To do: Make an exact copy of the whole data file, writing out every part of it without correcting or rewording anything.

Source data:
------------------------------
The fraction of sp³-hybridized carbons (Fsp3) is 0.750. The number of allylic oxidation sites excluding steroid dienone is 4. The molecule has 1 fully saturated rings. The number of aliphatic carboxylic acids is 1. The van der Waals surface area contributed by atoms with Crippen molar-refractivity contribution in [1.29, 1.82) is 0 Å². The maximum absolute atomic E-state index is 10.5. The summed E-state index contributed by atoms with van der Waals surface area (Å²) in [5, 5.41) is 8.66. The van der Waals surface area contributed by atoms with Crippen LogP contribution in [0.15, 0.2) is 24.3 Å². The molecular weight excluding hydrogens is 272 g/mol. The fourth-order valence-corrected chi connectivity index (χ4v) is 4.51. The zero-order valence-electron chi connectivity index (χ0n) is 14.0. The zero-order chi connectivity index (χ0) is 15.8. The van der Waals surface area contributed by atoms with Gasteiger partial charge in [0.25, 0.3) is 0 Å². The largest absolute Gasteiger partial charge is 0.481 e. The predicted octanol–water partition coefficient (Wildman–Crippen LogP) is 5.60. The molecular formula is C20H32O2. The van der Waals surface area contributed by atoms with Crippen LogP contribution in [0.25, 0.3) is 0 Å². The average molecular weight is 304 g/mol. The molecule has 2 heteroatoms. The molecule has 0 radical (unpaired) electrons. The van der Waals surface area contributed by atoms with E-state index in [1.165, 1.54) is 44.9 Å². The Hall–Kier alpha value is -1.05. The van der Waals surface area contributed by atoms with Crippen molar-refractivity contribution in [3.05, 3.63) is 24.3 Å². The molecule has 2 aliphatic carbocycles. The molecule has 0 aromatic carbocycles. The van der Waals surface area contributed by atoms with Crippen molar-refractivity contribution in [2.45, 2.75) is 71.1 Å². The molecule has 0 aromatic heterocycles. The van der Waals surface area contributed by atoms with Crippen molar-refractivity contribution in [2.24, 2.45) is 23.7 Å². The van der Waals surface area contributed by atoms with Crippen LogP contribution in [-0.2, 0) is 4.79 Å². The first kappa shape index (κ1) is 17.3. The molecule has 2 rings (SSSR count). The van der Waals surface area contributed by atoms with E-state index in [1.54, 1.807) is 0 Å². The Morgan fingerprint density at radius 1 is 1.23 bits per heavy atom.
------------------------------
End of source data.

The fraction of sp³-hybridized carbons (Fsp3) is 0.750. The number of allylic oxidation sites excluding steroid dienone is 4. The molecule has 1 fully saturated rings. The number of aliphatic carboxylic acids is 1. The van der Waals surface area contributed by atoms with Crippen molar-refractivity contribution in [1.29, 1.82) is 0 Å². The maximum absolute atomic E-state index is 10.5. The summed E-state index contributed by atoms with van der Waals surface area (Å²) in [5, 5.41) is 8.66. The van der Waals surface area contributed by atoms with Crippen LogP contribution in [0.15, 0.2) is 24.3 Å². The molecular weight excluding hydrogens is 272 g/mol. The fourth-order valence-corrected chi connectivity index (χ4v) is 4.51. The zero-order valence-electron chi connectivity index (χ0n) is 14.0. The zero-order chi connectivity index (χ0) is 15.8. The van der Waals surface area contributed by atoms with Gasteiger partial charge in [0.25, 0.3) is 0 Å². The largest absolute Gasteiger partial charge is 0.481 e. The predicted octanol–water partition coefficient (Wildman–Crippen LogP) is 5.60. The molecular formula is C20H32O2. The van der Waals surface area contributed by atoms with Crippen LogP contribution in [0.25, 0.3) is 0 Å². The average molecular weight is 304 g/mol. The molecule has 2 heteroatoms. The molecule has 0 radical (unpaired) electrons. The van der Waals surface area contributed by atoms with E-state index in [1.165, 1.54) is 44.9 Å². The Hall–Kier alpha value is -1.05. The van der Waals surface area contributed by atoms with Crippen molar-refractivity contribution in [3.05, 3.63) is 24.3 Å². The molecule has 2 aliphatic carbocycles. The molecule has 0 aromatic carbocycles. The van der Waals surface area contributed by atoms with Crippen molar-refractivity contribution in [2.45, 2.75) is 71.1 Å². The molecule has 0 aromatic heterocycles. The van der Waals surface area contributed by atoms with Crippen molar-refractivity contribution in [2.24, 2.45) is 23.7 Å². The van der Waals surface area contributed by atoms with Crippen LogP contribution in [-0.2, 0) is 4.79 Å². The first kappa shape index (κ1) is 17.3. The molecule has 2 rings (SSSR count). The van der Waals surface area contributed by atoms with E-state index in [1.54, 1.807) is 0 Å². The Morgan fingerprint density at radius 1 is 1.23 bits per heavy atom.